Select driving mode
Before setting out in the Audi Q5, we had a choice to make: Would we want a comfortable or dynamic driving experience? This Q5 came equipped with the optional Drive Select feature, which we first saw in the Audi A4. Drive Select adjusts the suspension, gearbox, and steering for different types of driving, letting you choose Comfort, Auto, Dynamic, or Individual. The Auto setting changes the components between Comfort and Dynamic settings on an as-needed basis. For example, if you start driving aggressively, it will move the gearbox and suspension to Dynamic. For the Individual setting, you can use the MMI to set the steering, suspension, and gearbox individually for comfort or dynamic driving.

You can tailor the Individual setting for the Drive Select feature to your driving preferences.

On the comfort setting, the Audi Q5 didn't exactly waft like a Rolls-Royce, instead feeling like a fairly typical car. The Q5's very responsive 3.2-liter V-6, using direct injection, delivers 270 horsepower and 243 pound-feet of torque. That's enough power to move the Q5 quickly, making for fast takeoffs from a traffic light or adroit passing maneuvers. Although an automatic, the six-speed gearbox wasn't hesitant about downshifting, always willing to find a lower gear when we wanted power. At a claimed 6.7 seconds to 60 mph, the Q5 is no supercar, but the transmission is so effective in meeting the driver's desires that it feels fast.

Cruising on the freeway, the Q5 makes a few more qualities apparent. The steering is responsive, good for quick lane changes. The cabin is also quite comfortable, with good sound insulation from the outside world. A panoramic sunroof, another option on this car, provides a beautiful sky view for rear seat passengers. But, most important, the car also has Audi's Side Assist feature, a blind-spot detection system that turns on a bank of yellow lights in the side view mirror casing when a car is in one of the Q5's blind spots. This system gives extra assurance for safe lane changes, but it doesn't work below about 30 mph.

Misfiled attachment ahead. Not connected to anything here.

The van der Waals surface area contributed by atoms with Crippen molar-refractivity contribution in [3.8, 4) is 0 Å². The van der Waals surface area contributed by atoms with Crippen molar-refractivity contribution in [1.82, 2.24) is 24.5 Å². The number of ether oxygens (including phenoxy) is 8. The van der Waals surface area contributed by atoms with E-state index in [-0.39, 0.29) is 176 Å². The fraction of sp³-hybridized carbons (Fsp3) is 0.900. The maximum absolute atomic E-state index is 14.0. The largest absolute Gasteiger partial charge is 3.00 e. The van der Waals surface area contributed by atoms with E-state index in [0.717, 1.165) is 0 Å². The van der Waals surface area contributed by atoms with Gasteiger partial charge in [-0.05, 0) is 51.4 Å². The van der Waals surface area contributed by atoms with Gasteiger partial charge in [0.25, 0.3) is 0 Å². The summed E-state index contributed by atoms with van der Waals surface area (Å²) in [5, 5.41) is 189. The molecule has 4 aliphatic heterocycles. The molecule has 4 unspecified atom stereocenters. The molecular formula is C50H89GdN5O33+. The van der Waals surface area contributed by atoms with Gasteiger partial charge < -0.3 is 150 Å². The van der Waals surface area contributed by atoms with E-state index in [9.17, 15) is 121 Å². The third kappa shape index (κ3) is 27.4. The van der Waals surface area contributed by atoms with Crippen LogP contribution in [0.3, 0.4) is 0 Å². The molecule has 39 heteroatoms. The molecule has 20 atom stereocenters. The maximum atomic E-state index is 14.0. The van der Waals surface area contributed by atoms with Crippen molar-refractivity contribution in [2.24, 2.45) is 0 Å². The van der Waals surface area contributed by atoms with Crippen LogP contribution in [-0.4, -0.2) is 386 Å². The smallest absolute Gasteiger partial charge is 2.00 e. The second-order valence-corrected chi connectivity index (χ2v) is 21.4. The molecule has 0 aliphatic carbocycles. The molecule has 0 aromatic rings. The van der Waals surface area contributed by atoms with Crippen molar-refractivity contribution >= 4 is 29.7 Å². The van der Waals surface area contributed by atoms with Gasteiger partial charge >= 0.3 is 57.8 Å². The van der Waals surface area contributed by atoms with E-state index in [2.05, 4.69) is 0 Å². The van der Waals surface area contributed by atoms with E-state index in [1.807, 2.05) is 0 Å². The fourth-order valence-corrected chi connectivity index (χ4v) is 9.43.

Surround sound
Damping out external noise comes in especially handy when the Q5 is equipped with the optional Bang & Olufsen audio system. With a 10-channel 505-watt amp and 14 speakers, including a center channel and subwoofer, this system has plenty of hardware for good quality music reproduction. Bang & Olufsen pushes it over the top by including, along with the standard woofers and tweeters around the cabin, a set of surround speakers to enhance the audio. The result is high-quality reproduction with very clean sound. It delivers excellent separation among individual instruments, exposing different layers in a recording. Our only criticism is that the subwoofer matches only the door woofers in output--its deep bass makes for a richer overall sound, but you won't be setting off any car alarms with it.

With the new hard-drive-based navigation system, you can copy MP3 files from a CD to the car.

For audio sources, Audi offers its Music Interface, a proprietary port in the glove box with cables for an iPod, USB, mini-USB, and 1/8-inch mini-jack. The multiple cables seem a little excessive, as other automakers simply use a USB port for a digital audio hookup. Also, a console mounting point would be more convenient than the glove box. A single slot for CD or audio DVD sits on the stack, with two SD card slots below it. And, of course, there's satellite radio. But the new navigation system adds another source: internal music storage on the hard drive. We put an MP3 CD into the slot, then copied music from it to the car. The system parses MP3 tags for both iPod integration and music stored on the hard drive, letting you browse by artist, album, and genre.

Unchanged from previous models, the phone system is still very good, easily pairing with Bluetooth phones and making contact lists available on the car's LCD. Although it was the height of technology for a number of years, Ford and Kia are offering a system that lets you dial a number by speaking a person's name.